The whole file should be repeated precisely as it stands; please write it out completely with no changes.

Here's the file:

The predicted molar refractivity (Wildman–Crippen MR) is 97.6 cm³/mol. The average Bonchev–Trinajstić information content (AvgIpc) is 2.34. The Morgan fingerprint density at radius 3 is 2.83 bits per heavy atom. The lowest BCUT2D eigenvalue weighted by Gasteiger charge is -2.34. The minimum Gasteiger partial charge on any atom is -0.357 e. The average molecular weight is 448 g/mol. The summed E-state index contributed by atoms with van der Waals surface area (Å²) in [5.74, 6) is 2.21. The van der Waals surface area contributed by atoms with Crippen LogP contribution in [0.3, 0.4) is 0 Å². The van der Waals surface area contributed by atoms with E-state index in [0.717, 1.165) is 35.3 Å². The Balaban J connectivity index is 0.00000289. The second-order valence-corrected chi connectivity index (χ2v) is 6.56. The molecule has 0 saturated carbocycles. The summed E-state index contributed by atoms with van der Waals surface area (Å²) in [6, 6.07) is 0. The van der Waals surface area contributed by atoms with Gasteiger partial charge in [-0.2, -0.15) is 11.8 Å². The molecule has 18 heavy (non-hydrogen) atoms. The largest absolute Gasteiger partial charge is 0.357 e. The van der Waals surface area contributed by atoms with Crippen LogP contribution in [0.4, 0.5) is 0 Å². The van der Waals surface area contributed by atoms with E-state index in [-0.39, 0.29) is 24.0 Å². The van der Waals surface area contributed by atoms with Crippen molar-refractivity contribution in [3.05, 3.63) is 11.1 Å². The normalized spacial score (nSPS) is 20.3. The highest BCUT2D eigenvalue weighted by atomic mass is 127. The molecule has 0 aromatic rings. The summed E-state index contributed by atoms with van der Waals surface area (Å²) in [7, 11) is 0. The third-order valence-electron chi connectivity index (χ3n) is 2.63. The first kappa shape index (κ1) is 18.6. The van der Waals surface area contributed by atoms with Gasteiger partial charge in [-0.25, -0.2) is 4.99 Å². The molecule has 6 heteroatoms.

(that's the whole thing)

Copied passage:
The predicted molar refractivity (Wildman–Crippen MR) is 97.6 cm³/mol. The average Bonchev–Trinajstić information content (AvgIpc) is 2.34. The Morgan fingerprint density at radius 3 is 2.83 bits per heavy atom. The lowest BCUT2D eigenvalue weighted by Gasteiger charge is -2.34. The minimum Gasteiger partial charge on any atom is -0.357 e. The average molecular weight is 448 g/mol. The summed E-state index contributed by atoms with van der Waals surface area (Å²) in [5.74, 6) is 2.21. The van der Waals surface area contributed by atoms with Crippen LogP contribution in [0.3, 0.4) is 0 Å². The van der Waals surface area contributed by atoms with E-state index in [0.717, 1.165) is 35.3 Å². The Balaban J connectivity index is 0.00000289. The second-order valence-corrected chi connectivity index (χ2v) is 6.56. The molecule has 0 saturated carbocycles. The summed E-state index contributed by atoms with van der Waals surface area (Å²) in [6, 6.07) is 0. The van der Waals surface area contributed by atoms with Gasteiger partial charge in [-0.2, -0.15) is 11.8 Å². The molecule has 18 heavy (non-hydrogen) atoms. The largest absolute Gasteiger partial charge is 0.357 e. The van der Waals surface area contributed by atoms with Crippen LogP contribution in [0.4, 0.5) is 0 Å². The van der Waals surface area contributed by atoms with E-state index in [-0.39, 0.29) is 24.0 Å². The van der Waals surface area contributed by atoms with Crippen molar-refractivity contribution in [3.05, 3.63) is 11.1 Å². The normalized spacial score (nSPS) is 20.3. The highest BCUT2D eigenvalue weighted by atomic mass is 127. The molecule has 0 aromatic rings. The summed E-state index contributed by atoms with van der Waals surface area (Å²) in [7, 11) is 0. The third-order valence-electron chi connectivity index (χ3n) is 2.63. The first kappa shape index (κ1) is 18.6. The van der Waals surface area contributed by atoms with Gasteiger partial charge in [-0.25, -0.2) is 4.99 Å². The molecule has 6 heteroatoms.